As an EU immigrant to the United States, I can’t help but balk at America’s obsession with money.
While it’d be disingenuous to pretend money doesn’t matter — we all need it to live— those who crow constantly about it fox me. Then again, when I was studying civics in preparation for naturalization, it was drilled into me that the US was a market economy. One of the things I had to memorize was the exact date of Tax Day, and some of the questions designed to test English proficiency had to do with paying.
The costs of immigration and naturalization should have given me a clue but I refused to see greed as a state-sponsored pursuit. Instead, I believed greed was the preserve of those with enormous egos who believe money granted them some kind of superior status. Materialism, I reasoned, was how the unloved compensated for the absence of deep, meaningful bonds in their lives. As they do in Europe; when your life is empty of people, you fill it with things to feel grounded and palliate for the absence of human warmth.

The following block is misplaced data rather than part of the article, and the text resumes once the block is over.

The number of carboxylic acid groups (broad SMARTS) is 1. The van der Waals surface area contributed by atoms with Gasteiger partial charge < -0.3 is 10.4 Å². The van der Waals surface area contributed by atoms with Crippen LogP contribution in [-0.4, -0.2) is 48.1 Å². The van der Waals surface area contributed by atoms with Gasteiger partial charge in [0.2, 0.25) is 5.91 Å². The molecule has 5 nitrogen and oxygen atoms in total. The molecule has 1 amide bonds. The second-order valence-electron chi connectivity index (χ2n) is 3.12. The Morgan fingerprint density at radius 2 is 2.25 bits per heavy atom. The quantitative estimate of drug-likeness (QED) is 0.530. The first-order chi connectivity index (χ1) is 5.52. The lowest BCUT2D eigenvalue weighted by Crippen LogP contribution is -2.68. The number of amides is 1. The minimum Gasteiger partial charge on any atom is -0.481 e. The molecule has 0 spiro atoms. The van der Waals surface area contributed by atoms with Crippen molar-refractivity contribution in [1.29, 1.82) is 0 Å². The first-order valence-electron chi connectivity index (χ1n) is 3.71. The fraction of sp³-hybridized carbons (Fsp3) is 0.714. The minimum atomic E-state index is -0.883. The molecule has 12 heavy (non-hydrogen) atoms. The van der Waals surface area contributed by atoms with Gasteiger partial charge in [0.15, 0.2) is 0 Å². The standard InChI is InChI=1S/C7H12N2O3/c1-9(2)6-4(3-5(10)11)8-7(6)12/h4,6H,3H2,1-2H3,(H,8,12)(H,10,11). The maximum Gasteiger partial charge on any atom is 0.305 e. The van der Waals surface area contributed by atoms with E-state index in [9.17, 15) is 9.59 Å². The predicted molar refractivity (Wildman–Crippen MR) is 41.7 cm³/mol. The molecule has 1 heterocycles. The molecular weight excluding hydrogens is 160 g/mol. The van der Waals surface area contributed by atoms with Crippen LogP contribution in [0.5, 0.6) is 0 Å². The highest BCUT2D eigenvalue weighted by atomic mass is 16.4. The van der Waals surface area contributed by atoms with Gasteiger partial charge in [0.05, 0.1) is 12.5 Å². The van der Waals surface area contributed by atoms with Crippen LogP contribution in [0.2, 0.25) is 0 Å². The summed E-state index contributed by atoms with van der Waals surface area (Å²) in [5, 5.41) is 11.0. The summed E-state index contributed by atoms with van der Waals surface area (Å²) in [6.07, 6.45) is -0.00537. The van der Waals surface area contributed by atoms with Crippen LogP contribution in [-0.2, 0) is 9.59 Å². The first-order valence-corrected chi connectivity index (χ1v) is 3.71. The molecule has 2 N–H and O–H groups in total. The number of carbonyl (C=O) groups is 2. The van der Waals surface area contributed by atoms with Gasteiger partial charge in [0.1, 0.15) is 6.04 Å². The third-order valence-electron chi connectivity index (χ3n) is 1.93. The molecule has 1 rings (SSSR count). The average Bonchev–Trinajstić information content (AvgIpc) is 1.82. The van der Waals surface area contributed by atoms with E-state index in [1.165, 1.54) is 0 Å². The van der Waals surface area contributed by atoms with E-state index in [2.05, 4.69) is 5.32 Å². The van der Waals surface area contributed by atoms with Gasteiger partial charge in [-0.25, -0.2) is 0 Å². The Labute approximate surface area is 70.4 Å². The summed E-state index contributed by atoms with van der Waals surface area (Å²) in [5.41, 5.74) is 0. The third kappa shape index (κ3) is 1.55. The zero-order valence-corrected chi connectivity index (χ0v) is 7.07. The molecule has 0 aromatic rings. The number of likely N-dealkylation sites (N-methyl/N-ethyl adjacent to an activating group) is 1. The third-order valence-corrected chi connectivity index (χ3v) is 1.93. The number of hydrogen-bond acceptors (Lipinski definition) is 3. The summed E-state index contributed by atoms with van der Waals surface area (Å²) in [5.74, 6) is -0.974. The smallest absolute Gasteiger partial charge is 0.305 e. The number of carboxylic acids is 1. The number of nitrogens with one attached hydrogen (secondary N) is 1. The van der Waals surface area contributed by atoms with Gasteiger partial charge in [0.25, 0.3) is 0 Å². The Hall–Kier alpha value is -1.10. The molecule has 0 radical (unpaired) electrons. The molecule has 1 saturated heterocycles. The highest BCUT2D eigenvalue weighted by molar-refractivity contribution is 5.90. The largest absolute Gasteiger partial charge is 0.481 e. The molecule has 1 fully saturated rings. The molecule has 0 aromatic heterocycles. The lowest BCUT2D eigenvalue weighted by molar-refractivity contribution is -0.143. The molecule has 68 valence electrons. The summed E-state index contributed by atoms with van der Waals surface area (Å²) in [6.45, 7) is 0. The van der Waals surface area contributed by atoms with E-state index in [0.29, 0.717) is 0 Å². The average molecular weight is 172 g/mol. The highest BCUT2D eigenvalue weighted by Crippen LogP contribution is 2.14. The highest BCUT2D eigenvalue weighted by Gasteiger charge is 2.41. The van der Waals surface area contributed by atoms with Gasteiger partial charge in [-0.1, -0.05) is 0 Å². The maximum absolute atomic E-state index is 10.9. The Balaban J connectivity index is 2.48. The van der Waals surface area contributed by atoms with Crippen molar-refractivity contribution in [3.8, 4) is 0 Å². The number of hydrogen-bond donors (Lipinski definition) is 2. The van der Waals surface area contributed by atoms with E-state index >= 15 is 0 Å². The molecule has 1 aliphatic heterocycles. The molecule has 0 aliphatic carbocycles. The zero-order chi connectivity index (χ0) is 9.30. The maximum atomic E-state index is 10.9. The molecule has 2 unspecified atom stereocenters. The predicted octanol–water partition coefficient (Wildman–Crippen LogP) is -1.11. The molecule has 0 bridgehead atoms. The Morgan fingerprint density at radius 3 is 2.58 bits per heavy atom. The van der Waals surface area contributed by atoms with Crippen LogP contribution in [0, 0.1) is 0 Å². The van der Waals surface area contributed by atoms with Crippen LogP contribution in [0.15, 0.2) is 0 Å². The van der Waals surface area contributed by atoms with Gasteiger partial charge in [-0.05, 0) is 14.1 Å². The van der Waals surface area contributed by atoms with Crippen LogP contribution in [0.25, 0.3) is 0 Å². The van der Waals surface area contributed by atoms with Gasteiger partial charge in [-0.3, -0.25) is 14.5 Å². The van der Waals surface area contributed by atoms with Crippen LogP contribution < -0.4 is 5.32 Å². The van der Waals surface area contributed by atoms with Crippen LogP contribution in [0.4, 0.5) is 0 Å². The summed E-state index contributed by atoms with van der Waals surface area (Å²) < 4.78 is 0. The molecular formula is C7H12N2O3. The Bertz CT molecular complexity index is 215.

Material trappings is how hoarders create a safe space and a sense of belonging, always accumulating more and more things. Clutter is a comfort zone of sorts, sometimes with disastrous consequences as it becomes a health hazard.
And yet, more is never enough in America, and the more money people get, the more they want, regardless of how much they need to meet their needs.
But instead of being shunned, grabbiness is has been elevated to a virtue, especially online where “paycheck porn” has become a trend.